Filing a Quit Claim Deed in Florida After a Divorce

By Cindy DeRuyter, J.D.

Filing a Quit Claim Deed in Florida After a Divorce

By Cindy DeRuyter, J.D.

A Florida divorce decree documents the equitable division of the divorcing couple's assets and debts. However, it does not actually divide accounts or change ownership of real estate or other assets. If the decree states that real estate ownership involving the couple should transfer to the other spouse, then a warranty deed or quit claim deed must be filed with the applicable county's Recorder of Deeds.

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Understanding and Drafting a Quit Claim Deed

Quit claim deeds are commonly used to transfer property rights after a divorce. When you use a quit claim deed to transfer ownership of Florida real estate to one spouse after a divorce, you transfer the property as is, without any express or implied warranties. The person transferring title, referred to as the grantor, does not guarantee that title to the property is clear of any other claims. A quit claim deed filed after a divorce merely transfers the grantor's ownership rights to the grantee, the spouse taking title after the divorce.

When preparing a quit claim deed for Florida property, use a form that complies with Florida law. You need to file the completed deed with the applicable county Recorder of Deed's office, as described below. However, county employees cannot provide legal advice or help you draft forms. You can find instructions online or on the form itself if you are unsure how to fill it out. But the information requested in the form should be self-explanatory.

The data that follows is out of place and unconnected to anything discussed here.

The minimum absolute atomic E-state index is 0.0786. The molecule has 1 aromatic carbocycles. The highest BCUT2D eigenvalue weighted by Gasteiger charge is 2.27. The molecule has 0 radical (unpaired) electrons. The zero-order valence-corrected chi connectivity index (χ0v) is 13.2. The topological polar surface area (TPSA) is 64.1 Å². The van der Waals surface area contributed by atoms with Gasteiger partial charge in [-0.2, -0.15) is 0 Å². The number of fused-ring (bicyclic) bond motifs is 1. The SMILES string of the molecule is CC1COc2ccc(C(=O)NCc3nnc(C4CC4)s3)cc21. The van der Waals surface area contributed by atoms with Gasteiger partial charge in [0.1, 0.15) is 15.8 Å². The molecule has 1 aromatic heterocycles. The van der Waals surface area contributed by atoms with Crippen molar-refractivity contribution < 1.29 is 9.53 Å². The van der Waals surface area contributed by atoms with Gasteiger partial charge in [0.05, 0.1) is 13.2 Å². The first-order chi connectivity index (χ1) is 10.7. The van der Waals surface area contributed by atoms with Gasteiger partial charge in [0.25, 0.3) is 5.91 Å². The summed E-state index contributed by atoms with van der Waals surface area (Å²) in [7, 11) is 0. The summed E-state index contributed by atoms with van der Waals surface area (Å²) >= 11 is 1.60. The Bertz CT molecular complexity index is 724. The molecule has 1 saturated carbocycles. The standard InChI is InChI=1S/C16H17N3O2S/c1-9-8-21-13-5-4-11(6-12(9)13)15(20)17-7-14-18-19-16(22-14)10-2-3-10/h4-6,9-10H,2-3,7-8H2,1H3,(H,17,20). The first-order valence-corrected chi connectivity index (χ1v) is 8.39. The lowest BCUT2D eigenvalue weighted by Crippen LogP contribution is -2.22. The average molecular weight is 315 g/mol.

Meeting Legal Formalities

Florida quit claim deeds must contain certain information, including the parcel ID or folio number, the legal description, grantors' and grantees' names and addresses, and a statement documenting the name and address of the person who prepared the deed. In addition, the form must meet specific margin and white space requirements.

Quit claim deeds in Florida require witness signatures. The witnesses must also print their names on the document. In addition, a notary public must acknowledge the grantor's signature.

Recording the Deed

You must record the completed quit claim deed with the applicable county Recorder of Deeds. You can record deeds in person or through the mail. Contact your county's Recorder of Deeds office for hours and address information. If you work with a licensed attorney to prepare the deed, the attorney's office might file the deed electronically.

Each county in Florida has its own recording fees, referred to as documentary or doc stamp fees, which you must pay at the time you record your quit claim deed. The Recorder of Deeds' office might waive doc stamp fees for certain property transfers after a divorce. Check with your county to determine required fees.

The quit claim deed changes ownership of your Florida real estate. However, it does not affect any outstanding mortgage loans on the property. If your divorce decree awarded the home and the related mortgage to one spouse, you must work with your mortgage company to remove the other spouse's name. Preparing and recording a quit claim deed is an important step after a divorce. Proceed carefully to avoid costly mistakes.

This portion of the site is for informational purposes only. The content is not legal advice. The statements and opinions are the expression of author, not LegalZoom, and have not been evaluated by LegalZoom for accuracy, completeness, or changes in the law.